The presence of later shieling remains and a possible enclosure adjacent to the mound, vestiges of later medieval agricultural use, add value to the monument as they  indicate that more recent generations of people living and working on this landscape utilised older remains for different purposes, and understood their local environment in different ways.

Associative characteristics (how a site or place relates to people, events, and/or historic and social movements)

The 1st edition 10,560 scale Ordnance Survey map (1849) indicates one square shieling at this location and the name 'Airidh an Taillear' (shieling of the tailor).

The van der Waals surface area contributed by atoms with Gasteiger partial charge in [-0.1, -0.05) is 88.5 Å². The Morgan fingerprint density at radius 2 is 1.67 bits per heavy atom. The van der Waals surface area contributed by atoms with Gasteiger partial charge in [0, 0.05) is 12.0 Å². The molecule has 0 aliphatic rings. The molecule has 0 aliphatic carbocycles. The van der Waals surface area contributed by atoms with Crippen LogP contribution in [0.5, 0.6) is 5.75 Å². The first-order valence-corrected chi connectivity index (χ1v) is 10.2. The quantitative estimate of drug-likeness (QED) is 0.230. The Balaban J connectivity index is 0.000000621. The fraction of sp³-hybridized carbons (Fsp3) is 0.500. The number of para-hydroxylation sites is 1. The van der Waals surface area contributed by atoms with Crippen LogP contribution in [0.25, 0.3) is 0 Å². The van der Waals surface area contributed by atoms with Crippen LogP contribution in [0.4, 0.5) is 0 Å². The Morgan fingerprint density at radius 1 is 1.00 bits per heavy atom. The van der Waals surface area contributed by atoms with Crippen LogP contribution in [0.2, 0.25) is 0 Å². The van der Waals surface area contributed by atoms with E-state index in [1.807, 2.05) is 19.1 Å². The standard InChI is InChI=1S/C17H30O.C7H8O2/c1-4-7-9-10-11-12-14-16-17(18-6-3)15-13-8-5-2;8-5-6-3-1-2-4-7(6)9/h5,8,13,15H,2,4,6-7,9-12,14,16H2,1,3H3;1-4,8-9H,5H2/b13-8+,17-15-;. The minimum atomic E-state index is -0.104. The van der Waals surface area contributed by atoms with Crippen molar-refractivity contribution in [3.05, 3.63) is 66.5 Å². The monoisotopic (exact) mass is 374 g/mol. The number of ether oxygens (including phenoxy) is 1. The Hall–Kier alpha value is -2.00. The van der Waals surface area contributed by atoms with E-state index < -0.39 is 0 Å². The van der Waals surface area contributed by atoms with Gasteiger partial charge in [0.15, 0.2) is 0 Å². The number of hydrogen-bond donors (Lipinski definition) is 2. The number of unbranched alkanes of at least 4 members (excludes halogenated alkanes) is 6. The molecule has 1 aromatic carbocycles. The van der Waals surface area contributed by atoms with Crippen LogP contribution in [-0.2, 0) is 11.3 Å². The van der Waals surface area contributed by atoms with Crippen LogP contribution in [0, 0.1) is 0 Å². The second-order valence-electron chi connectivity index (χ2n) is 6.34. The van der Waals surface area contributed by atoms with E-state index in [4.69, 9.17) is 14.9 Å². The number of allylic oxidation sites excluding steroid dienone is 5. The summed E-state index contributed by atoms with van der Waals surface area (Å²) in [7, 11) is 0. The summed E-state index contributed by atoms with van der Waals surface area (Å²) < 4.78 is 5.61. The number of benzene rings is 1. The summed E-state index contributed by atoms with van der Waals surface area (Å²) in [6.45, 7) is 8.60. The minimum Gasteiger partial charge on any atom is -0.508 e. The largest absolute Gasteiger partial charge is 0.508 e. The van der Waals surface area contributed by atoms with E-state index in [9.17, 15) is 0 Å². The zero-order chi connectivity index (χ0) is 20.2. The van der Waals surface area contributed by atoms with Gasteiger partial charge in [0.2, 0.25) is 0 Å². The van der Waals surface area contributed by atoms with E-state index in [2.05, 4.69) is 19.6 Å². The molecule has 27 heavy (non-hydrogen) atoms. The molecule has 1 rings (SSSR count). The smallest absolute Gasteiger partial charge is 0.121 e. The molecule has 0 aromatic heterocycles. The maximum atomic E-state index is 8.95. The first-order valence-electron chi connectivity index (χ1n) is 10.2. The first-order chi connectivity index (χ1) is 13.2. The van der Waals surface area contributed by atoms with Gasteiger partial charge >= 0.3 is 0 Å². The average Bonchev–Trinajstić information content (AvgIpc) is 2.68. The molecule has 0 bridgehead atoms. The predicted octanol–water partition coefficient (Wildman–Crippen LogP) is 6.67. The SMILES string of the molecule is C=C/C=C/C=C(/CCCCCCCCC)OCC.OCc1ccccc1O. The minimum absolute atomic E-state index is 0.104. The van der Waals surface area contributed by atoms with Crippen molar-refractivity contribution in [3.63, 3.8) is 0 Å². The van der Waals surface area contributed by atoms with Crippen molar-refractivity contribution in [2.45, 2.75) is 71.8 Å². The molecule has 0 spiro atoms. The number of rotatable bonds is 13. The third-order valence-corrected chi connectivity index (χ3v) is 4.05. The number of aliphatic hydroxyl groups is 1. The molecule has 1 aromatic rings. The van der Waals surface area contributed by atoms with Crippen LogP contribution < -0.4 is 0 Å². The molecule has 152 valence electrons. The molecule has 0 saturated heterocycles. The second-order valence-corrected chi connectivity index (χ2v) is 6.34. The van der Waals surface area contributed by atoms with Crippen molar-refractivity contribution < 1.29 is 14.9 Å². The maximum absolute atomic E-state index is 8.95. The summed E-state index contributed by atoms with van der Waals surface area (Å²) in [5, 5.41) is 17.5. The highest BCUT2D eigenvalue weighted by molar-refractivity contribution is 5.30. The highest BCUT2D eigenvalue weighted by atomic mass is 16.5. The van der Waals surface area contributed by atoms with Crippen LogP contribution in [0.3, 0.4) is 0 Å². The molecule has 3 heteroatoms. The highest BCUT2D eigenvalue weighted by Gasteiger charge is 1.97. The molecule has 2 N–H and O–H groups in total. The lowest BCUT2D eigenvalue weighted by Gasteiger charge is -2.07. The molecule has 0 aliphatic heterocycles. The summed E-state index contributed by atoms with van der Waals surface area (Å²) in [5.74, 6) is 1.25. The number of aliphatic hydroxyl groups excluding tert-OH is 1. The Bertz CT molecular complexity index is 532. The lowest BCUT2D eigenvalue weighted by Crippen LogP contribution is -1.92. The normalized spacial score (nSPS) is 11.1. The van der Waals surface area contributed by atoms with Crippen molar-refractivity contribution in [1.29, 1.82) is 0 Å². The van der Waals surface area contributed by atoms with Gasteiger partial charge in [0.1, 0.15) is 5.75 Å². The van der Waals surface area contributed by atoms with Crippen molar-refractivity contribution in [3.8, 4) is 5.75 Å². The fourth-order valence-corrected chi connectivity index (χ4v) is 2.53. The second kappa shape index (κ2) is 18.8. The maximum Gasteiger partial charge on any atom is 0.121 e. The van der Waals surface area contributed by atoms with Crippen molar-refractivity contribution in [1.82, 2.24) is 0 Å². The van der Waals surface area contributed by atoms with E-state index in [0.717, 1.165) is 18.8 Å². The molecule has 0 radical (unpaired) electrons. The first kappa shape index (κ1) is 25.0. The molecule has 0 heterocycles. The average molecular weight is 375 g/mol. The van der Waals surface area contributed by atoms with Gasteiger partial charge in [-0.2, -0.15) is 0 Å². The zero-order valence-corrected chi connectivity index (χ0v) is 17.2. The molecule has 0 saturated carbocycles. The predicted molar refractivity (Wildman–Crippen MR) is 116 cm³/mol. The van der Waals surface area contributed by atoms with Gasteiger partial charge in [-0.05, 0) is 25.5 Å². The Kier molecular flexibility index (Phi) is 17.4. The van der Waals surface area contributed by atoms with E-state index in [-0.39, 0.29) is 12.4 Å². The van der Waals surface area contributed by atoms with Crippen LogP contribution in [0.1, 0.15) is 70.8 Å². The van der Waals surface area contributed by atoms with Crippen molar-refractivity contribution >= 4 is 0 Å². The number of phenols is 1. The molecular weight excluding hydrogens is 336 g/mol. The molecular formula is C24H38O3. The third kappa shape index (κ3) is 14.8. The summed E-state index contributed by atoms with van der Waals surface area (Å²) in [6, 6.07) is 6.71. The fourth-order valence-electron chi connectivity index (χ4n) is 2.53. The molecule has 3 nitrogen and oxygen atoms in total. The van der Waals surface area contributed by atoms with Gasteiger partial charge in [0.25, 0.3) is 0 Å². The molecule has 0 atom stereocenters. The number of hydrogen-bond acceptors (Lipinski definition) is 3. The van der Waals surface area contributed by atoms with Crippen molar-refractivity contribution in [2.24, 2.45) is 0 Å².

Source: Historic Environment Scotland



Local Authority HER/SMR Reference MWE 149982 (accessed on 11/11/2020)

Henley, C 2015 'Falling off the edge of the Irish Sea: Clettraval and the two-faced Neolithic of the Outer Hebrides', in Cummings, V & Fowler, C 2015 The Neolithic of the Irish Sea. Oxbow Books.

Henshall, A 1972 The Chambered Tombs of Scotland, Volume 2. Edinburgh University Press. Edinburgh.

RCAHMS, 1928, Ninth report with inventory of monuments and constructions in the Outer Hebrides, Skye and the Small Isles. His Majesty's Stationery Office. Edinburgh

HER/SMR Reference

MWE 149982

Source: Historic Environment Scotland